Georgia doesn’t require home sellers to provide a formal disclosure form, but it still requires that sellers disclose certain information. Although you don’t have to fill out a formal disclosure, lawyers recommend it because written disclosures offer more protection.
Georgia real estate law stipulates that you must disclose any material defects that would cause a person to pay less or not at all for the property. A material defect is a problem with a component or system of the property that is unsafe to others or decreases the value of the real estate. When a component or system is nearing the end of its lifespan, this isn’t a material defect.
Examples of components that require disclosure:
• Heating system
• Major appliances
When a prospective buyer or their agent asks you questions about the home, you must answer honestly. Georgia real estate law specifically requires that you answer honestly to the best of your ability. Even when the prospective buyer asks about details that you otherwise wouldn’t have to disclose, you need to provide an honest, thorough answer. They could ask about how your neighbors are and whether or not any murders took place at the property in the past.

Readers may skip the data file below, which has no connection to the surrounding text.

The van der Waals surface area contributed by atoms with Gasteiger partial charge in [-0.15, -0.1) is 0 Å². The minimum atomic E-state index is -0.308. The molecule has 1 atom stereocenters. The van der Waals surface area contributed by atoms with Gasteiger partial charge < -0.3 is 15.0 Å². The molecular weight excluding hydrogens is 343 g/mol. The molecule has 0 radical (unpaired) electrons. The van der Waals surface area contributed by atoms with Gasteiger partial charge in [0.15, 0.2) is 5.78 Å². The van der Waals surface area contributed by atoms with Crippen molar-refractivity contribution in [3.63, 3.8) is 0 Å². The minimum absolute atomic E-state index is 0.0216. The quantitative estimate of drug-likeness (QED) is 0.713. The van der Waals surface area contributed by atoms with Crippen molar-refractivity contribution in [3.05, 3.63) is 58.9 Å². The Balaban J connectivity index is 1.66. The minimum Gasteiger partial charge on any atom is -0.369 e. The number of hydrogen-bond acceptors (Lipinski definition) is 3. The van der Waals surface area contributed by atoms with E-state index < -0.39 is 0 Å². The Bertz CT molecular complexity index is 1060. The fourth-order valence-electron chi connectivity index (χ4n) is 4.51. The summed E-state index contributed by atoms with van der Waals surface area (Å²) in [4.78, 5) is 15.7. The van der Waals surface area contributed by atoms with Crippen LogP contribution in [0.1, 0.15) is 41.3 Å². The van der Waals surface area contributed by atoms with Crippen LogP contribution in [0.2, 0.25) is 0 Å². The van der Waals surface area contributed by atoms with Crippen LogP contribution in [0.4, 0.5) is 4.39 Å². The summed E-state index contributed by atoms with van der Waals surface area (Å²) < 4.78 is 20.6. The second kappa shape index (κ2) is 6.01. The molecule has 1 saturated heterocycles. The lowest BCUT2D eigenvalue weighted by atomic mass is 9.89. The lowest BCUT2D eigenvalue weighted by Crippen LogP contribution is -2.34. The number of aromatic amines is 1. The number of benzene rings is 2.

If you don’t know with certainty an answer to one of their questions, then say so to avoid legal troubles. Buyers could file lawsuits against sellers after buying a home if they find something that the seller was dishonest about.
Although Georgia doesn’t mandate a formal written disclosure, you need to make a clear, verbal disclosure. However, to help protect yourself from possible false claims or misunderstandings that end up in court, you should provide a formal Seller Property Disclosure Statement.